Atlanta nervously backs away from the hotel’s picture window and opts out of afternoon sight-seeing.

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Postcards from the Edge

post card

I started the Baltimore Block Blog with the intention that neighbors would keep in touch by blogging from the road. Working/studying in the international health field, we collectively accumulate a lot of air miles, exotic knick-knacks (elephant god statues, Malian necklaces, Senegalese sex beads) and premature gray hairs.

I intended to take Baltimore Block Blog on the road with me. But the day I traveled somewhere more exotic than Towson, I abandoned the BBB for my old e-diary, Golap Golightly. I’ll try to make up for it here, posting proxy dispatches for my friends and neighbors.

Just in from…

Hanoi: Adventuress Adrijana tells of carbon gas masks that are totally de rigeur when riding on motorbikes in Vietnam’s densely polluted capital city. Nearby sunset cruises are popular with Australians.

Bihar: Patna, the capital city of India’s poorest state, should not be confused with a vacation getaway, according to the most jet-lagged (honorary) resident of the block, newly minted Torontonian Jess [The Jess who lived in Dakar until moving to Canada before visiting Baltimore via Atlanta and then (whew) flying back to India… Before returning to Baltimore. But only for 5 days.]

What’s happening in Patna? Well, last time I visited, they were lynching extortonists and killing people on a holiday called Holi. There must be some wholesome entertainment to be found in this city of 1.8 million. Per Jess, there’s not much. When not working until 11, Jess reports that she unwinds at the local ladies club, where you can get your hair done or “run” on 30 year-old treadmills. Breaking a sweat is taboo, so she dones jeans to stride in place.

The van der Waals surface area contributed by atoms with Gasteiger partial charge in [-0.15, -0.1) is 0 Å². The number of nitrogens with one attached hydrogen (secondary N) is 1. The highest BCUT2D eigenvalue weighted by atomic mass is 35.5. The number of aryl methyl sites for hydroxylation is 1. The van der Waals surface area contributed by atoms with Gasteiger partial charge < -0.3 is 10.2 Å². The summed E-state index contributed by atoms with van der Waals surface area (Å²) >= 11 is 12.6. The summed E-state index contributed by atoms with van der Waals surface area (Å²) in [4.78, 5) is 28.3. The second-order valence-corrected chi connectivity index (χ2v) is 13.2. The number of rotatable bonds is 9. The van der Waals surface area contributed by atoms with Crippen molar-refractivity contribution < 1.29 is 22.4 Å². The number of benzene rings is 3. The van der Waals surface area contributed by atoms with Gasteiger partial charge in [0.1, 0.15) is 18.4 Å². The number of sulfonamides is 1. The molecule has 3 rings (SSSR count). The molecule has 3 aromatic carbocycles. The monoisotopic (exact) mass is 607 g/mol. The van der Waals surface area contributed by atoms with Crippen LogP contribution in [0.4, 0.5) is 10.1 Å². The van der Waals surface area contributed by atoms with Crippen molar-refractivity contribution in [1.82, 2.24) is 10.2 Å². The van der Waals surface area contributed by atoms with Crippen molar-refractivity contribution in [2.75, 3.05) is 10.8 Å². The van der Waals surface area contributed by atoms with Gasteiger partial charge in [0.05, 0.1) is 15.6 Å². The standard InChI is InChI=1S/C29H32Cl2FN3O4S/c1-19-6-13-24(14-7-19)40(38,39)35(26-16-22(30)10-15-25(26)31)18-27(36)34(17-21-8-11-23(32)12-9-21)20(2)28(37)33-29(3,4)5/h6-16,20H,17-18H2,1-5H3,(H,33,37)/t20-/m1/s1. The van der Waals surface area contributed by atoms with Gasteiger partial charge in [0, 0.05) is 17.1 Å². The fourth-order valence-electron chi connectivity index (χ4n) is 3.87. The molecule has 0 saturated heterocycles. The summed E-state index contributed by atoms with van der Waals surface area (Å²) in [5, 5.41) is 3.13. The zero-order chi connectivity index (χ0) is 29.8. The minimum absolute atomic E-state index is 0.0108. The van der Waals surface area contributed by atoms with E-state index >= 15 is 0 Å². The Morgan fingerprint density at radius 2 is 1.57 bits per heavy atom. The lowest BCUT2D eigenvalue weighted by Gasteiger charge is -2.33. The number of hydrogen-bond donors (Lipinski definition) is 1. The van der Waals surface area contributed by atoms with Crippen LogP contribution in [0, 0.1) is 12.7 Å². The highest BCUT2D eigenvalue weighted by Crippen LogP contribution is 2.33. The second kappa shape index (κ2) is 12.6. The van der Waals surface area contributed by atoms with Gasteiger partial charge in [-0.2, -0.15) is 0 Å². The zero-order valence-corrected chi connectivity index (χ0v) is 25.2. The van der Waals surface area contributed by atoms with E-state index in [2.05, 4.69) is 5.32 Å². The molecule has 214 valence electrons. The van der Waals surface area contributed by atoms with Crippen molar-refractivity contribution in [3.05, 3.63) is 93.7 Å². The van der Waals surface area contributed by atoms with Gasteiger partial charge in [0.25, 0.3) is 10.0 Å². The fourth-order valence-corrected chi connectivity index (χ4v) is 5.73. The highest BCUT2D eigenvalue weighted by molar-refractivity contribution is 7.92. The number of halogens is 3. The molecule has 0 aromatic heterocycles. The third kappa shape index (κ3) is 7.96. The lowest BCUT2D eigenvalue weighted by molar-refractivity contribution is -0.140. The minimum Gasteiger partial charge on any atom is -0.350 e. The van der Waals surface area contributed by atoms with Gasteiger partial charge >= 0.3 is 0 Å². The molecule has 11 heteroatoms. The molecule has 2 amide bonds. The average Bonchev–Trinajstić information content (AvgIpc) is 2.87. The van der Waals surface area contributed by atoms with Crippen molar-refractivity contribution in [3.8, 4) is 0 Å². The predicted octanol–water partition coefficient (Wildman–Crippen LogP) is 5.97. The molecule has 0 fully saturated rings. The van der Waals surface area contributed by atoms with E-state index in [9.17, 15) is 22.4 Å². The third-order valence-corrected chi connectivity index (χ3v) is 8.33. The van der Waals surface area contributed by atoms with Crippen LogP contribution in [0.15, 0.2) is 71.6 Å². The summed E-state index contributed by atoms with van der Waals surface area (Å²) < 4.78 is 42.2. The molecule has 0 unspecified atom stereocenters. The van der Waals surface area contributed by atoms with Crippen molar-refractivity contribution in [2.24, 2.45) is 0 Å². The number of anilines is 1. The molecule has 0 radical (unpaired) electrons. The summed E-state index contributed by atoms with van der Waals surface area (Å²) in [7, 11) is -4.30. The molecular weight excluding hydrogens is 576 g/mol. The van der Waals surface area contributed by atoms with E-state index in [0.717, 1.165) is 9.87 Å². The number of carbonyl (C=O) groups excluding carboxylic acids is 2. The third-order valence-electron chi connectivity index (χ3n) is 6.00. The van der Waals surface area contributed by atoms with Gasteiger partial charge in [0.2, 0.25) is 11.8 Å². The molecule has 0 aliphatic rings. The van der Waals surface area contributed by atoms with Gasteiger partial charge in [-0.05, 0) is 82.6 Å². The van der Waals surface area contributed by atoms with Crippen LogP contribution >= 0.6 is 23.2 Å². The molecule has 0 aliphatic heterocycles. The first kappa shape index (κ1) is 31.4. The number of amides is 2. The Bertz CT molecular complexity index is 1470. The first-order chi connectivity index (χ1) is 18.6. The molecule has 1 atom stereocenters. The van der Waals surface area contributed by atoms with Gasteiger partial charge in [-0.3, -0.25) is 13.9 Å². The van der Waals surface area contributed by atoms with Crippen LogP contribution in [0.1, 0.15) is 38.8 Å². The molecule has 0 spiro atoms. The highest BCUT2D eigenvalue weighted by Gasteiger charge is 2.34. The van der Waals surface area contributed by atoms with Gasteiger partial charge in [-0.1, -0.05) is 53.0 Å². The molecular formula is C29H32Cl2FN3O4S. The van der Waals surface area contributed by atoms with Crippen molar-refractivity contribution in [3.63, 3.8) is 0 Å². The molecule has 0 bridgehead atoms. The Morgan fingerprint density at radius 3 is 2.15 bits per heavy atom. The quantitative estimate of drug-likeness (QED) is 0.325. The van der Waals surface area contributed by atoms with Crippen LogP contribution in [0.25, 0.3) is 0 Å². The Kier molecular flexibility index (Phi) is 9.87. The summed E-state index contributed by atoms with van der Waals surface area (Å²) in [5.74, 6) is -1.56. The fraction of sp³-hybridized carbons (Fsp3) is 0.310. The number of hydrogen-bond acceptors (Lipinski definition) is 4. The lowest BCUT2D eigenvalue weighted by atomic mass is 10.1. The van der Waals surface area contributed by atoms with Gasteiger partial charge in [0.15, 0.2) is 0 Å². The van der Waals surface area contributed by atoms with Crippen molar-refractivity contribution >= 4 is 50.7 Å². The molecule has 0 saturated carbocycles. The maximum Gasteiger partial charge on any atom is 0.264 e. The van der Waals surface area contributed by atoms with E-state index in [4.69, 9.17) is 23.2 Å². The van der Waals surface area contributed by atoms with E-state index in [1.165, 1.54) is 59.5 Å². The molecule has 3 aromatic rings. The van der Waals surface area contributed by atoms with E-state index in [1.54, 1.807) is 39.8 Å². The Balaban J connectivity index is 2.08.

Cape Town: Brian Skypes in that he has been keeping busy in the South African summer playing soccer in the shadow of 2000-foot Lion’s Head, beach combing and hiking Table Mountain–when not drinking cheap local sauvignon blanc. But each day under the celebrated wide cerulean sky and filmic sunshine, racial tensions and South Africa’s desperately unequal economic playing field become more apparent. Being Caucasian, he’s noticed passersby uttering what can only be slurs in Afrikaan. A theft has left him broke, until Bank of America can get a new card in… Possibly weeks.

Closer to home, Anna spent Valentine’s Day in the Midwest.

What’s up in Michigan? It’s really cold. Our resident future-farmer, Anna reports that her boyfriend’s horseback riding concept is on ice (so to speak) until the mercury cracks 32. For now, she ventures into the negative 20-degree weather to groom the horses and exchanging bonding snorts.

And me? Glad my stomach has finally settled, I am holding down the fort in Charm City, getting caught up on movies, museums, and eying, from a healthy distance, the latest guy waving down cars on our Cathedral street corner. I don’t think he’s selling necklaces.